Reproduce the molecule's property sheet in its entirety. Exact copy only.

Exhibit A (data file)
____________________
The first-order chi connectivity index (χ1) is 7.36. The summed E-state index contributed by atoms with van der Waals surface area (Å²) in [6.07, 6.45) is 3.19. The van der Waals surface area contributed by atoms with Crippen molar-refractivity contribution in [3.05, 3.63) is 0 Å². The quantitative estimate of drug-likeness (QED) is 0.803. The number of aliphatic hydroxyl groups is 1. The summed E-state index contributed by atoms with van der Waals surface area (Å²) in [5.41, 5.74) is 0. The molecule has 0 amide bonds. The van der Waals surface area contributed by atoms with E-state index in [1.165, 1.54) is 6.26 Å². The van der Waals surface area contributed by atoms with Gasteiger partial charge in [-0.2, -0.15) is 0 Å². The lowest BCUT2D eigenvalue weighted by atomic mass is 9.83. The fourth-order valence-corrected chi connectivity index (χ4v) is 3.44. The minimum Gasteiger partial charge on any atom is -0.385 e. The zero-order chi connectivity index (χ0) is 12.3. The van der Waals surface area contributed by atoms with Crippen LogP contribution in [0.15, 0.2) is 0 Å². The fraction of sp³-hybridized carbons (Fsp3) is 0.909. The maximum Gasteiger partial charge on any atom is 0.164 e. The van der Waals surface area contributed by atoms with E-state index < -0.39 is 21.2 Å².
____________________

The first-order chi connectivity index (χ1) is 7.36. The summed E-state index contributed by atoms with van der Waals surface area (Å²) in [6.07, 6.45) is 3.19. The van der Waals surface area contributed by atoms with Crippen molar-refractivity contribution in [3.05, 3.63) is 0 Å². The quantitative estimate of drug-likeness (QED) is 0.803. The number of aliphatic hydroxyl groups is 1. The summed E-state index contributed by atoms with van der Waals surface area (Å²) in [5.41, 5.74) is 0. The molecule has 0 amide bonds. The van der Waals surface area contributed by atoms with E-state index in [1.165, 1.54) is 6.26 Å². The van der Waals surface area contributed by atoms with Gasteiger partial charge in [-0.2, -0.15) is 0 Å². The lowest BCUT2D eigenvalue weighted by atomic mass is 9.83. The fourth-order valence-corrected chi connectivity index (χ4v) is 3.44. The minimum Gasteiger partial charge on any atom is -0.385 e. The zero-order chi connectivity index (χ0) is 12.3. The van der Waals surface area contributed by atoms with Crippen LogP contribution in [0.15, 0.2) is 0 Å². The fraction of sp³-hybridized carbons (Fsp3) is 0.909. The maximum Gasteiger partial charge on any atom is 0.164 e. The van der Waals surface area contributed by atoms with E-state index < -0.39 is 21.2 Å².